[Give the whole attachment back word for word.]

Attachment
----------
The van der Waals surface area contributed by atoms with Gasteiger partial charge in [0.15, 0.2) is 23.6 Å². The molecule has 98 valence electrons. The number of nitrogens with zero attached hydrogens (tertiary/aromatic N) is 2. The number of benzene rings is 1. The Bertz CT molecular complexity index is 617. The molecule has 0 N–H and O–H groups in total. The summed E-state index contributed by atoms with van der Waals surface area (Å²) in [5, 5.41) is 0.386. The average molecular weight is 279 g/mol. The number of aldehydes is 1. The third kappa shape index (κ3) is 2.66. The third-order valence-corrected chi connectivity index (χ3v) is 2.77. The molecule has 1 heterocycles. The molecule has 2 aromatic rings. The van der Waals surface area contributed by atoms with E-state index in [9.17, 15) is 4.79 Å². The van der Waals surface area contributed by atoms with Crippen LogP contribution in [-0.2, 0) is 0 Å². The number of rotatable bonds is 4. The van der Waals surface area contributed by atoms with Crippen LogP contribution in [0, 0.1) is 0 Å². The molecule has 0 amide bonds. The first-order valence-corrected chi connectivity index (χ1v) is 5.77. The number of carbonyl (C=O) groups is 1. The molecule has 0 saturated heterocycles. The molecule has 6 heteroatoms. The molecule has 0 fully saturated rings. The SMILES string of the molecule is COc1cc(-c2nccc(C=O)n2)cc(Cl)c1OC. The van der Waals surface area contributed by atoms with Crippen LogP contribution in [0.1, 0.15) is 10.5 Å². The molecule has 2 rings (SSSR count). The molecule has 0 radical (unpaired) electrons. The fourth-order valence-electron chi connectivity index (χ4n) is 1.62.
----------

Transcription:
The van der Waals surface area contributed by atoms with Gasteiger partial charge in [0.15, 0.2) is 23.6 Å². The molecule has 98 valence electrons. The number of nitrogens with zero attached hydrogens (tertiary/aromatic N) is 2. The number of benzene rings is 1. The Bertz CT molecular complexity index is 617. The molecule has 0 N–H and O–H groups in total. The summed E-state index contributed by atoms with van der Waals surface area (Å²) in [5, 5.41) is 0.386. The average molecular weight is 279 g/mol. The number of aldehydes is 1. The third kappa shape index (κ3) is 2.66. The third-order valence-corrected chi connectivity index (χ3v) is 2.77. The molecule has 1 heterocycles. The molecule has 2 aromatic rings. The van der Waals surface area contributed by atoms with E-state index in [9.17, 15) is 4.79 Å². The van der Waals surface area contributed by atoms with Crippen LogP contribution in [-0.2, 0) is 0 Å². The number of rotatable bonds is 4. The van der Waals surface area contributed by atoms with Crippen LogP contribution in [0, 0.1) is 0 Å². The molecule has 0 amide bonds. The first-order valence-corrected chi connectivity index (χ1v) is 5.77. The number of carbonyl (C=O) groups is 1. The molecule has 0 saturated heterocycles. The molecule has 6 heteroatoms. The molecule has 0 fully saturated rings. The SMILES string of the molecule is COc1cc(-c2nccc(C=O)n2)cc(Cl)c1OC. The van der Waals surface area contributed by atoms with Crippen LogP contribution in [0.1, 0.15) is 10.5 Å². The molecule has 2 rings (SSSR count). The molecule has 0 radical (unpaired) electrons. The fourth-order valence-electron chi connectivity index (χ4n) is 1.62.